Gasp! My Thursday Travels post is going out on Friday! To my avid readers… I apologize!
Yellowstone National Park, Wyoming – July 5-6, 2011
My first huge trip planning mistake came around to bite us on the drive from Gillette, Wyoming to Yellowstone National Park. Despite the fact that we were already in Wyoming… the state which houses the park… I had obtained Google Maps directions that took us north through Montana. Brian pointed this out to me before we left, but I said: “We’ve been doing fine with these directions so far. Let’s just trust them.”
Well, I imagine you can see where this is going… almost eight hours later we arrive at the North entrance to Yellowstone National Park, hungry, tired, having to use the bathrooms, and then we see on the sign: Grant Campground, 79 miles.Oops.
I was soooo crabby about my mistake so Brian found a lovely unpeopled copse of trees and cooked me a 5 p.m. lunch. Then, after some super illegal U-turns to avoid the evening’s Old Faithful traffic, we arrived at our campsite! Brian did all the tough camping stuff like pitching the tent and building a fire (my job was to set up the bed inside the tent). We made friends with our neighbors and then went to sleep.
We woke up early the next morning to see the Old Faithful geyser before too many other visitors had the same idea. When we arrived, the rangers informed us that the next eruption would occur in approximately an hour, so we made coffee in the van and found a good place from which to watch the theatrics. Perhaps not surprisingly, the event wasn’t as spectacular as I remembered it being when I was young. But still… water shooting almost a hundred feet into the air because of pressure under the ground caused by hot magma. We learned that water’s boiling point there is 199 degrees Fahrenheit!
After seeing the geyser we drove back to our campsite and had a nice big breakfast. Then we took the drive (Yellowstone is huge; getting anywhere took at least half an hour) to the Upper and Lower Yellowstone Falls and the hiking trails there. We first saw the Upper Falls:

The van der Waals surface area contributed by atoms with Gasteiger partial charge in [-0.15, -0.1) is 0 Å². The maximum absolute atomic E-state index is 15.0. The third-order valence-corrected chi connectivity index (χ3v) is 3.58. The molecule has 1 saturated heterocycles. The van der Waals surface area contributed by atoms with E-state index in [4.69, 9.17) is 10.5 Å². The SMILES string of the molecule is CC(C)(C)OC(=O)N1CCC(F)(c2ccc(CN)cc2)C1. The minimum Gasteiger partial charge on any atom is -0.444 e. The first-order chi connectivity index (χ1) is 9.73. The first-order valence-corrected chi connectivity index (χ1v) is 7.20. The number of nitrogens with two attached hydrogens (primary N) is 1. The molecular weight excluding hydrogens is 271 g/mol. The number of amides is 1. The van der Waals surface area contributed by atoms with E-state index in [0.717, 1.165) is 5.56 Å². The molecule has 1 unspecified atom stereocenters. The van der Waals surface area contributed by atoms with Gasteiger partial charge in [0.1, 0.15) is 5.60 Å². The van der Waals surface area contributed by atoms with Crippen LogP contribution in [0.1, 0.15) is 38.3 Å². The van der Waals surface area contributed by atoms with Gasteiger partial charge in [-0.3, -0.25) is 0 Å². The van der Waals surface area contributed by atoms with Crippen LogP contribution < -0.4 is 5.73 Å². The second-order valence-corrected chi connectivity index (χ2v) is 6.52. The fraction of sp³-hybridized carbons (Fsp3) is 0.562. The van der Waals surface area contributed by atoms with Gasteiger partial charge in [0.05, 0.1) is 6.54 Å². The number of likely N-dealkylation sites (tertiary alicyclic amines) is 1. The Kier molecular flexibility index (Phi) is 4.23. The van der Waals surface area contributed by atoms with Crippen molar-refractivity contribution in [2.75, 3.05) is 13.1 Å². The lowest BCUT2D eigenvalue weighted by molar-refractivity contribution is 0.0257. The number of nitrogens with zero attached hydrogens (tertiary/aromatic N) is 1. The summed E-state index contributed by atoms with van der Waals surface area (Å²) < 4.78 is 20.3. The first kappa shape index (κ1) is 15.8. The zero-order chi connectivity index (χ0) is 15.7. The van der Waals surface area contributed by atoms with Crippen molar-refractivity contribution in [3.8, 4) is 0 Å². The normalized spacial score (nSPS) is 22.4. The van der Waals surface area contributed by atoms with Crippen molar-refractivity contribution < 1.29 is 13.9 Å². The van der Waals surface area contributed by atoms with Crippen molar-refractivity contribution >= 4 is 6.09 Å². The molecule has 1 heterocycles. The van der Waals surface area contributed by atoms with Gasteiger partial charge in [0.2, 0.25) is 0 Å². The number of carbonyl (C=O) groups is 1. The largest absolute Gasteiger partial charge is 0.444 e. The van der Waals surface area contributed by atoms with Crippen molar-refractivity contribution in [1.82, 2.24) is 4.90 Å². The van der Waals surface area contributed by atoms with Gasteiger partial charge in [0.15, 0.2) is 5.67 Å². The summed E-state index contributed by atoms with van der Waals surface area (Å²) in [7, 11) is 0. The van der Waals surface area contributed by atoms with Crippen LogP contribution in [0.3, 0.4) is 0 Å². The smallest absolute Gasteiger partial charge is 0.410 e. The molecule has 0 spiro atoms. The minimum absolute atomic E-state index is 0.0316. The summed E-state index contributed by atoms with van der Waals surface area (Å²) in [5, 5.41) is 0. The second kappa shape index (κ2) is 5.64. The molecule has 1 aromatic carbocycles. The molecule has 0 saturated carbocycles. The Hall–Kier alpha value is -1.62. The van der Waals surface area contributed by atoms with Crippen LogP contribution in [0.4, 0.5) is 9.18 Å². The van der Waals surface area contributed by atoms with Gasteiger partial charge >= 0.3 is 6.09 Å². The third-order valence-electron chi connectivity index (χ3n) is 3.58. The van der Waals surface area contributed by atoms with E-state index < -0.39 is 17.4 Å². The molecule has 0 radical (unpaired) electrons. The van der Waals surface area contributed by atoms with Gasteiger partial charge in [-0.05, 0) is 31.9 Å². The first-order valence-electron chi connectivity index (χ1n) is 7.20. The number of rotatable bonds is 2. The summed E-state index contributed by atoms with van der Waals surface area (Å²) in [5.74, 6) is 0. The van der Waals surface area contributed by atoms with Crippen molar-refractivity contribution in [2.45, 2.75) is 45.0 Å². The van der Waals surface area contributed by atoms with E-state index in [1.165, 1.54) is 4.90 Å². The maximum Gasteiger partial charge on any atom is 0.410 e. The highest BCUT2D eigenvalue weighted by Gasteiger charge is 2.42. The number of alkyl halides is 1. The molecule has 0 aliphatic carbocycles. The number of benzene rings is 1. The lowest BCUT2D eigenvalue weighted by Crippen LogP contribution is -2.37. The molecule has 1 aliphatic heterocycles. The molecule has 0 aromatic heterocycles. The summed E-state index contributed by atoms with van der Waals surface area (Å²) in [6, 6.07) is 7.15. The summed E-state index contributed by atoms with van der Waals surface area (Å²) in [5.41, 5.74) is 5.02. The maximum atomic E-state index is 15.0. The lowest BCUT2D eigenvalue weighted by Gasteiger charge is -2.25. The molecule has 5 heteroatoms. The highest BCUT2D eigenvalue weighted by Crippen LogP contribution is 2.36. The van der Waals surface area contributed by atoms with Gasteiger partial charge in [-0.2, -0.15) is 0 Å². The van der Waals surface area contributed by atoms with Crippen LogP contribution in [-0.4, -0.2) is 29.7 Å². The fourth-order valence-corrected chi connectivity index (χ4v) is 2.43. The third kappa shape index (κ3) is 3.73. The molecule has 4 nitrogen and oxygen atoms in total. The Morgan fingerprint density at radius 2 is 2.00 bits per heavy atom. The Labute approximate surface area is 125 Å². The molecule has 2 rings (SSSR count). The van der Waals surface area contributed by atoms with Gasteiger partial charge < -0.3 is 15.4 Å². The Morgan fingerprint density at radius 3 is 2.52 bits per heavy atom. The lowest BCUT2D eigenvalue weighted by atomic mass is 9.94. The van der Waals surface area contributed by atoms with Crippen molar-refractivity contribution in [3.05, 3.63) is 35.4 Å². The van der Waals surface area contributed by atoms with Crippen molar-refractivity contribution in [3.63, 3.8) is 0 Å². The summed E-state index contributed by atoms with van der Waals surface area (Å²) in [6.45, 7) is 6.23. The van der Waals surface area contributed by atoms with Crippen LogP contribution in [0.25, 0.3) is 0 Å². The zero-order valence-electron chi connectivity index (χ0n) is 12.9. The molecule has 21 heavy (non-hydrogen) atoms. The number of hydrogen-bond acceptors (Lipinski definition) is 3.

Then we hiked the South Rim Trail, which led to an overlook a few dozen flights of stairs below offering another, closer view of the waterfall.
We then hiked to Artist’t Point, which was crowded, and had hoped to continue on a prairie-and-woods-filled hike but found our way blocked; the trails were closed due to bear activity!
When we’d left the park and gotten back in a cell phone-serviced area we found out the horrible truth: a man and a woman had been attacked by a grizzly bear near where we were, and though they did everything right, the man was killed.
That afternoon we saw the Mud Volcano area were has the sulphur-emitting natural wonders for which Yellowstone is known, in part. Brian found the area very stinky.
We then went on a log and stick hunt; exploring the area around our campsite was fun. We were right on the edge of Yellowstone Lake.
Over a perfectly huge and roaring fire we played many epic rounds of 20 Questions, one of my favorite parts of our trip.
The next morning we had to leave, and it was terrible. On our way south we saw so many more beautiful sights and trails and we hadn’t even known they were there!
Overall conclusion? We should have stayed there a week. The best parts of the park are the hidden parts, the dangerous and wild parts, and I can’t wait to go back someday.